While films are often critiqued for their cinematic elements and narrative structures, the true testament of a movie’s success is its audience reception. This disconnect between film critics and movie-goers is a frequent occurrence in the Indian film industry, with many movies dismissed by critics, but embraced by the public. Let’s dive into seven such Indian movies that stood firm in the face of criticism and found resonance with audiences:
Hum Aapke Hain Koun :
This lavish Bollywood family drama, directed by Sooraj Barjatya was accused by critics of being too melodramatic and focusing excessively on lavish aesthetics. Most of them labelled it a disaster. Yet, despite releasing on just 300 screens or so, it struck a chord with viewers. They loved the emotive performances, memorable music, and the narrative’s emphasis on familial bonds, values, and traditions – elements that resonate deeply in Indian culture. No wonder why “Hum Aapke Hain Koun” is still one of the greatest Indian films of all time, both critically and commercially.
When this film clashed with the eponymous “Lagaan”, a section of critics made it their mission to pull this film down by all possible means. In Anil Sharma’s own words, he was a bit disappointed when some critics went on to label it “Gutter: Ek Prem Katha”.
However, the critics were in for a rude shock, as the audiences thronged to the cinema halls in droves. Despite multiple protests and selective criticism levied at the same, the film became one of the greatest Indian blockbusters of all time, leaving Lagaan far behind in its total theatrical run.
Krrish Series [2006 onwards]:
Yes, you heard that right. Criticized for its predictable plotlines and over-the-top execution, this superhero franchise was, nonetheless, a hit among the audience. The series’ appeal lies in its novelty; as one of India’s first superhero series, it catered to a craving for Indian representations in the genre. Audiences appreciated the indigenous superhero, leading to significant commercial success.
Imagine a Salman Khan film that is actually entertaining and intriguing. It is rare, but then Abhinav Singh Kashyap decided to prove the masses wrong. Starring Salman Khan as Chulbul Pandey, a trigger-happy cop with his own set of rules, film Dabangg was initially panned by the critics on the grounds of predictability, violence as the list went on.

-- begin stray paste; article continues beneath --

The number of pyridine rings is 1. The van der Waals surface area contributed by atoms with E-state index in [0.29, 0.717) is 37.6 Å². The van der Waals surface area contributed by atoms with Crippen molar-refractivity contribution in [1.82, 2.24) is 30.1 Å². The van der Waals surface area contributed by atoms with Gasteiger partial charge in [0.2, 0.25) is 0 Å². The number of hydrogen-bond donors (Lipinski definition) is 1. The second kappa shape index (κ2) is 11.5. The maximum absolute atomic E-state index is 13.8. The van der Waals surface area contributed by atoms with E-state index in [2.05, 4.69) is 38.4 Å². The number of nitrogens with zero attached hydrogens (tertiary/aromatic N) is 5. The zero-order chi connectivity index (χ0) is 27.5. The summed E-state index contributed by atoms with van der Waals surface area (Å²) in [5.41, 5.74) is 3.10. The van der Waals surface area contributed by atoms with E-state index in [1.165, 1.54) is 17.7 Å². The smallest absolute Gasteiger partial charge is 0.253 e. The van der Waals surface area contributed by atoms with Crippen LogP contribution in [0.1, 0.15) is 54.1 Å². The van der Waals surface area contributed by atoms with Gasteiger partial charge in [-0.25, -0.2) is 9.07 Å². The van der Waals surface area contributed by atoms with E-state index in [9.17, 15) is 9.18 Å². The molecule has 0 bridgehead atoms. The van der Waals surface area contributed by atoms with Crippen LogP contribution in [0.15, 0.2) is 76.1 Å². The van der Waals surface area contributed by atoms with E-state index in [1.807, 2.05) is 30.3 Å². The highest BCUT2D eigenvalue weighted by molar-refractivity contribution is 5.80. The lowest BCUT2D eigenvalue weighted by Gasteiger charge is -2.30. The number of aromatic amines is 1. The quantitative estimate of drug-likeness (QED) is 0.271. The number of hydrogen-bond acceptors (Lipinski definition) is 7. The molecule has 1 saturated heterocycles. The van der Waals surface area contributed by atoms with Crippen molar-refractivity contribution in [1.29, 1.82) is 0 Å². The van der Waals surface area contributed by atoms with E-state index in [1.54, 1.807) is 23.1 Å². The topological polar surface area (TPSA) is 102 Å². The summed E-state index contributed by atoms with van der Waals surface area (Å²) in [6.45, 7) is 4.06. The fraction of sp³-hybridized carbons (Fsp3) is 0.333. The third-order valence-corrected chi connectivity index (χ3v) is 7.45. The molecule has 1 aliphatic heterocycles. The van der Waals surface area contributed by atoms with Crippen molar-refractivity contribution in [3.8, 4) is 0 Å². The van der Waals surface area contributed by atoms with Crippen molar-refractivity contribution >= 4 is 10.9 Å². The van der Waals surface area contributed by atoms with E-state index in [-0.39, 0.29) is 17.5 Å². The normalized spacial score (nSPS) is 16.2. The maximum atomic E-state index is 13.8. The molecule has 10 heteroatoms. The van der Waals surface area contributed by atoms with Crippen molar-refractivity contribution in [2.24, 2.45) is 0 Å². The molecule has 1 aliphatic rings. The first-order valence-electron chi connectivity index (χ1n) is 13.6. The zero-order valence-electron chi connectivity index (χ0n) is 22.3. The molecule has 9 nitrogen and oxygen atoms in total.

However, the audience cared two hoots about it as they made this film a towering success. The movie went on to inspire multiple sequels and remakes.
This was the movie, where the entrenched ideological bias of the so called film critics came out in the open. Right from the first look, the movie was under the radar of opinionated critics, who shrieked “Toxic Nationalism” at the top of their lungs.
What was an anomaly with “Parmanu” turned into a nauseating trend with the release of the movie, as critics declared it an attempt to pander to the sentiments of the ruling dispensation. It was another matter that the masses trashed their opinions into the bin, making the directorial debut of Aditya Dhar a massive blockbuster.
Tanhaji: The Unsung Warrior :
What happened with “Uri: The Surgical Strike” was only the beginning. Never did Om Raut think in his wildest dreams that his debut Hindi movie, “Tanhaji : the Unsung Warrior”, would be subject to such ruthless criticism. Like what happened with “Gadar”, critics left no stone unturned in order to make sure that the movie flops, while singing paeans for the movie clashing with the same, in this case being Deepika Padukone’s “Chhapaak”.
However, once again, they underestimated the intellect of the audience as they thronged the theaters for the Ajay Devgn starrer movie, based on the exploits of Subedar Tanaji Malusare. Unlike “Lagaan”, “Chhapaak” made the matters for itself worse with the unceremonious visit of Deepika Padukone to JNU in the light of the anti CAA Protests. The rest, as they say, is history.
Imagine someone saying that a movie, depicting Vikram Batra as the uber cool braveheart that he was, is not upto the mark, despite evidence strongly against the same. But hey, these are Indian critics, who like the “Naaraaz Fufas” at every wedding, find one reason or the other in lambasting even a good film, just like they did with Vishnu Vardhan’s “Shershaah”. However, despite being an OTT film, the movie was a rage amongst the masses, reducing the critics to a laughing stock.
These films highlight the intricate dynamics between critical reviews and audience preferences. While critics analyze films based on technicalities and aesthetics, audiences often look for elements of relatability, entertainment, and escape from reality. This disconnect reveals the varied priorities within the film-viewing community, highlighting that movies can serve different purposes for different viewers. The beauty of cinema lies in this diversity, where each film finds its unique audience, irrespective of the critical acclaim (or lack thereof).
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